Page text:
(This article originally appeared in Hemmings Classic Car #114, March 2014)
A Look at Some Pre-War Ford Sales Literature (Part 2 of 3)
From 1910 to the mid-1920s the price of a Model T would fall nearly 70%. While Model Ts were the most affordable car on the market, buyers still needed to pay for the entire car at once. GM would begin offering loans to consumers in 1919 but Ford wouldn’t offer a similar loan program until 1928. Instead, Ford offered a program similar to layaway called the Weekly Purchase Plan. As described in a 1923 booklet, the Weekly Purchase Plan simply required a visit to a dealer where the buyer would select a body style and place a down payment as low as $5. From there, the buyer would arrange weekly payments and (eventually) own the car. Ford described this as a thrifty buying approach pointing out that “weekly payments are so small you will scarcely miss the money.” Key selling points for the Model T in this booklet are increased comfort and convenience, an opportunity for healthy recreation at small cost and the ability to get to work more quickly and more easily.
To emphasize Ford’s willingness to improve the quality of its cars while maintaining a price point, Ford issued a small folder titled “Rustless Steel” in 1930. This folder instantly catches a reader’s attention because the paper is reflective and looks quite a bit like stainless steel. Inside are brief descriptions of vehicle safety and convenience features like shatter proof glass, Houdaille shock absorbers and aluminum pistons. The main point of the folder, however, is to brag about the use of “Rustless Steel” on Ford headlamps, radiator shells, hubcaps, cowl strips, tail lamps and gas and radiator caps. The folder states “this bright, lustrous metal will not rust, tarnish or corrode in any kind of weather. There is no plate to wear off…it never requires polishing…and has twice the tensile strength of ordinary steel.” Tests of the “Rustless Steel” are described where a sheet of metal was placed in corrosive mine water in central Pennsylvania. This corrosive water had been known to destroy metal shovels overnight but the “Rustless Steel” remained unblemished after six months underwater. The folder closes with the statement that “Rustless Steel is expensive to manufacture, yet it is used on the new for without extra cost to you – another indication of the high quality that is built into Ford cars.”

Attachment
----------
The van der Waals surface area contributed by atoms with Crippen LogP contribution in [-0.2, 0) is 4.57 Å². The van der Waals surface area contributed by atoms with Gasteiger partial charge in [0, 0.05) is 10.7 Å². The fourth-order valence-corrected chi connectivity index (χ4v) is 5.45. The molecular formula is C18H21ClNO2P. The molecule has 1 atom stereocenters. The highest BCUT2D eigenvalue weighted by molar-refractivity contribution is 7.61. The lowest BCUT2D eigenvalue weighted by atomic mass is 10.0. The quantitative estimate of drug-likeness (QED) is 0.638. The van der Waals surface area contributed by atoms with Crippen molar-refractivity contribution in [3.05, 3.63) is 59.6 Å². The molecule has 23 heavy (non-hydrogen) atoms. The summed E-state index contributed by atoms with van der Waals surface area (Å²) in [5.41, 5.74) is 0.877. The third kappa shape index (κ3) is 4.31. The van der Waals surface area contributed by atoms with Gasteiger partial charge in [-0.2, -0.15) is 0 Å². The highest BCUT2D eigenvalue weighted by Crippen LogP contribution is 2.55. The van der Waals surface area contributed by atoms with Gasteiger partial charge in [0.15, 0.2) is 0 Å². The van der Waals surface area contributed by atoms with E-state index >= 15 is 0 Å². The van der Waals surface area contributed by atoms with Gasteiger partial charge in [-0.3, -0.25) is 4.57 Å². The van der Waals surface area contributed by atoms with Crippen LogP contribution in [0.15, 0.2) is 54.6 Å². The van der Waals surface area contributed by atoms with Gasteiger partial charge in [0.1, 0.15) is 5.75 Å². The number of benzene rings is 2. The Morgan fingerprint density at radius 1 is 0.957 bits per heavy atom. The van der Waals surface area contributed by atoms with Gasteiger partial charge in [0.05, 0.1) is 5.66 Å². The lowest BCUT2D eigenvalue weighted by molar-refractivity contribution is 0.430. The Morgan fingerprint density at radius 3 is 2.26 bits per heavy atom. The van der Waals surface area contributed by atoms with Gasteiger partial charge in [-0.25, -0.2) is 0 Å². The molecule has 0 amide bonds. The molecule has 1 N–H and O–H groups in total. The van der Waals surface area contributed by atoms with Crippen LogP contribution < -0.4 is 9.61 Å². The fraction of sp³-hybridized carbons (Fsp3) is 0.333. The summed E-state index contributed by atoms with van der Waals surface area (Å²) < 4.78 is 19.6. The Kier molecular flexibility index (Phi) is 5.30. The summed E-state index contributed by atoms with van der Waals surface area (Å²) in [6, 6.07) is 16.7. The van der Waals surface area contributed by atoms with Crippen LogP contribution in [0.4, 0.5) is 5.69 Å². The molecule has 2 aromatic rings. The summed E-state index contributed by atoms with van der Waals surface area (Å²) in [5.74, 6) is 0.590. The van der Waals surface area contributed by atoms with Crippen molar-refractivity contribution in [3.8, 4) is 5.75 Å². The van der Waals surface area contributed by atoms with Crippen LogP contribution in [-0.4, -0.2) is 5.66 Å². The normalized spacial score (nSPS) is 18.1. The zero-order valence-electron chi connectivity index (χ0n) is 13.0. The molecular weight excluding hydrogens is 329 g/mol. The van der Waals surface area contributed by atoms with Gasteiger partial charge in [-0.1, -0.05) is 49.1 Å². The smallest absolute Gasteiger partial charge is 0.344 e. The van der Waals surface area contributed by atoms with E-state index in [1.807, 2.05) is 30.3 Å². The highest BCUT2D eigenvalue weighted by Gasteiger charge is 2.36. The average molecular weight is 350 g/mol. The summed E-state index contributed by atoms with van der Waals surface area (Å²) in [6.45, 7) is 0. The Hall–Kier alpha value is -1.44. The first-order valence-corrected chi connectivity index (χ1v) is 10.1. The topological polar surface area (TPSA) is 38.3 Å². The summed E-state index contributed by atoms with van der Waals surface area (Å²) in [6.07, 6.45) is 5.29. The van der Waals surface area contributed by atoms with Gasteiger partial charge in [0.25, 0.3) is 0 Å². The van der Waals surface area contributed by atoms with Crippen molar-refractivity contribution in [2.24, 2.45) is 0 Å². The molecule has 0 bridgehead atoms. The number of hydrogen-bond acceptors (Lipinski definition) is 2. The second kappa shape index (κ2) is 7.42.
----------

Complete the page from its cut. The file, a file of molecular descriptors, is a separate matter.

While the cover of the Rustless Steel catalog was certainly flashy, in 1933 Ford raised the bar for attention grabbing literature with their 3D catalog “Look Through the ‘Eyes of the Engineer.’” With the help of red/blue glasses nicknamed the “Ford-A-Scope”, readers were able to see images of the car and components in 3D. 3D images included the 1933 car itself, engine, differential, transmission, bare chassis, interior, and testing photos. The “Ford-A-Scope” glasses had instructions for use printed on them and measure 5 ¼” X 1 ½”. The cover of the catalog shows a couple using the glasses to look through the same catalog. There are sixteen pages in the catalog and readers are reminded of Ford value and quality within the first two pages where a letter from Henry himself reports that Ford has never built a car that would only last two or three years. Instead, Ford insists on a car that will be dependable for the life of the vehicle pointing out that “it costs more to build a durable car – but two items we don’t skimp on are cost and conscience.”
Next month is the last of our three-part look at select pieces of Ford’s pre-war sales literature. The focus of that column will be Ford’s attempt to match sales literature offerings from high-end manufacturers and the company’s early efforts to market cars to women. Stay tuned!